(Deg) (Hrs) Error Source Magnitude (3 €T )

Navigation uncertainty at last maneuver 500 KM in hp .65

Navigation uncertainty at insertion calc. 300 KM in hp 1.69 .42

Misapplication of A V 3% parallel; 5% normal .89 .52 Combined RSS O.I. 2,02 Deg .66 Hrs

DEQKBITL ERROR SUMttKf Error Source (Deg)

(I) Navigation Uncertainty x« 18 KM i • .6 M/SBC y - 19 KM y - 3.3 M/SBC .19 38.2 (at entry .60 altitude) z • 12 KM z « 2,8 M/SBC

(2) Pointing .5 deg .30 ' 40.6 . 64 (3) Impulse ,333* .20 24.2 .38 (4) /**•,/• .12 'KefR Cf' CF'4/^, - 166 :»!3 /SlC

Total 1SS Errors at Entry ..425. 60*8 • .96

(5) Atmosphere Uncertainty VM-8 and VM-9 94.5 (on surface) 1.6

Landing Site Error 110. 1.87

are in the summary Table III. The errors at small, the importance of maintaining a near minimum entry due to these three sources can be expressed ^Vjp as part of the deorbit maneuver strategy is in terms of errors in entry flight path angle, clearly evident from the nature of the curves shown downrange angle (^ ), entry velocity, time of in Fig. 6, entry» and crossrange angle* The errors in Tf*^ The error In *jf'A due to source (3) is shown, in P are the most important for mission plan­ variation, with ning purposes* Fig* 1 for the same two orbits. The l\ VD is smaller and the magnitude of the

6*3-4 Entry Corridor. The entry corridor, as defined LANDING SITE ACCESSIBILITY here, is the relationship between the entry velocity and entry flight path angle which might be experienc­ Possible Landing Areas ed as a result of the above uncertainties. As a gen­ eralization, it is desirable to enter the light The possible landing sites are dependent upon Martian atmosphere with as shallow an entry flight the chosen and the mission eotisfrraimfcs, path angle as possible. This results in more time Figures 11 (a) and ll(b) show the arrival geometry in the atmosphere for the entry vehicle to dissipate for a launch and arrival date corresponding to the entry velocity energy. The minimum criteria used points (1) and (2) of Fig. 2. For the early arrival here to define the entry corridor is to target for an (1) , the hyperbolic excess velocity vector Is just entry flight path angle at least 5 & of the entry beneath the Martian, equator, 4 deg, All orbits flight path angle uncertainty steeper than a conserv­ about Mars must include this vector. Any inclina­ ative skipout boundary. This insures that the entry tion orbit is possible, above A deg, ! Hiree of- the is at least 2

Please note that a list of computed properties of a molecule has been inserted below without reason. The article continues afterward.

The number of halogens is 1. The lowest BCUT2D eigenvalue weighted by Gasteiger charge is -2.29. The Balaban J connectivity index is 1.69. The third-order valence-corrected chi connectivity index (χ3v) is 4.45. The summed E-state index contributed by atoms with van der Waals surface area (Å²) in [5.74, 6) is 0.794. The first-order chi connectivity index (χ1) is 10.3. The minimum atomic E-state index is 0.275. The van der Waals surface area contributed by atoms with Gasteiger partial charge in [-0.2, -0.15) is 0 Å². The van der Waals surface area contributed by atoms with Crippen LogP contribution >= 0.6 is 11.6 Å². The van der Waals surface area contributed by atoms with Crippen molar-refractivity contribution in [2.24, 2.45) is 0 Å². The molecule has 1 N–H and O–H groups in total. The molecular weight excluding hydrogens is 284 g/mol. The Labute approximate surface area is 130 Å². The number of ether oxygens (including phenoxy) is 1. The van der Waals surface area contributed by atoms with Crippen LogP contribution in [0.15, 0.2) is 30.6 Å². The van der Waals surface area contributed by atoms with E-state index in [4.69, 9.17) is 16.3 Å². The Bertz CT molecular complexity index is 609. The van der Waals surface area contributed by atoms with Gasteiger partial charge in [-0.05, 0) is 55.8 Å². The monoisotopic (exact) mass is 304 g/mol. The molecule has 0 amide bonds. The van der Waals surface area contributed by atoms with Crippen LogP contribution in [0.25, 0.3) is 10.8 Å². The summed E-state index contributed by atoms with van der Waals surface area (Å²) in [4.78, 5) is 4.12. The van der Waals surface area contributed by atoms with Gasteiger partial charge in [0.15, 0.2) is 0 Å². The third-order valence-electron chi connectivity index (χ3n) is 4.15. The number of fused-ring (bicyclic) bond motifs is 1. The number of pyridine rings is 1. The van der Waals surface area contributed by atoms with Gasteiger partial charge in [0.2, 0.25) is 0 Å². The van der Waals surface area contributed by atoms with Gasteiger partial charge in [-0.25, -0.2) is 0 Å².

An important mission constraint is the non- Minimum Entry Condition Uncertainties occultation of either the Sun or Canopus for at The largest error source for entry flight path angle least 30 days after encounter. The resulting con­ dispersions is orientation as seen in Table III. The straint on orbiter inclinations is shown in Fig. 14 variation of the dispersion in entry flight path as a function of periapsis shift, A^1 * A middle angle, TPA* was snown ^ n Fig. 6 as a function of arrival date corresponding to point (2) of Fig. 2 A V . It was shown that the required A VQ to make is shown. For low periapsis altitude, 500 KM, only <"T /y\ equal to zero is only slightly higher than posigrade orbits from the south with inclinations be­ the minimum A V^. The associated orbiter lead tween about -20 deg and -70 deg are possible depend­ angles are very close to the values for the minimum ing upon A"^* For A W less than -45 deg, inclina­ A^Vpj. The use of this strategy allows lower nom­ tions must be below -60 deg. A higher periapsis inal T^A tnan those shown in Fig. 8, but has the altitude extends the possible range of inclinations same problem as strategy (1) at the higher 6 . and A^; A small range of PN inclinations exist an hp of 1500 KM, between about 20 deg and for Minimum Lander Antenna Aspect Angle (#3) . The Thus a small landing region in the northern 40 deg. relay communication link between the lander and hemisphere is possible for the higher hp. The vari­ orbiting spacecraft during the entry phase is shown contours is slight for the ation of the occultation in Fig. 15. The boresight of the lander antenna is of arrival dates considered. The variation range taken to be along the longitudinal axis. At entry than with hp. with is much less the lander is in a zero angle of attack orientation. A positive lander aspect angle, C< u , is measured Area Summary Landing counterclockwise from the boresight axis to the line of sight between the lander and orbiting spacecraft. The shaded areas in Fig. 11 (a) and 11 (b) show all h considered, the allowable landing regions for The maximum and minimum & ± during entry is 500 KM to 2500 KM. Inclinations less than 30 deg shown as a function of X in Fig. 16 for a ^ of are eliminated due to the orbiter mapping constraint. -30 deg. Both a large and a small orbit are shown. The landing site latitudes lie generally between A lead angle of about -12 deg centers the maximum -30 deg and -60 deg. For a given orbiter inclina­ and minimum variation about zero. The variation is tion the variation in landing site latitude with between + 2.5 deg and ± 40 deg depending on orbit targeting parameter is small. The higher the inclin­ size. The maximum positive cX^ occurs at entry and ation the larger the variation in landing site lati­ the maximum negative £X W occurs at touchdown. The tude with ^ . effect of ^ , in the range from 0 to 40 deg, is slight in determining the X which centers the DEORBIT MANEUVER STRATEGY variation. The corresponding A V D variation, with ^ in Strategies Considered for a X of -12 deg is very close to that given Fig. 5 for a X of -10 deg. The following five deorbit maneuver strategies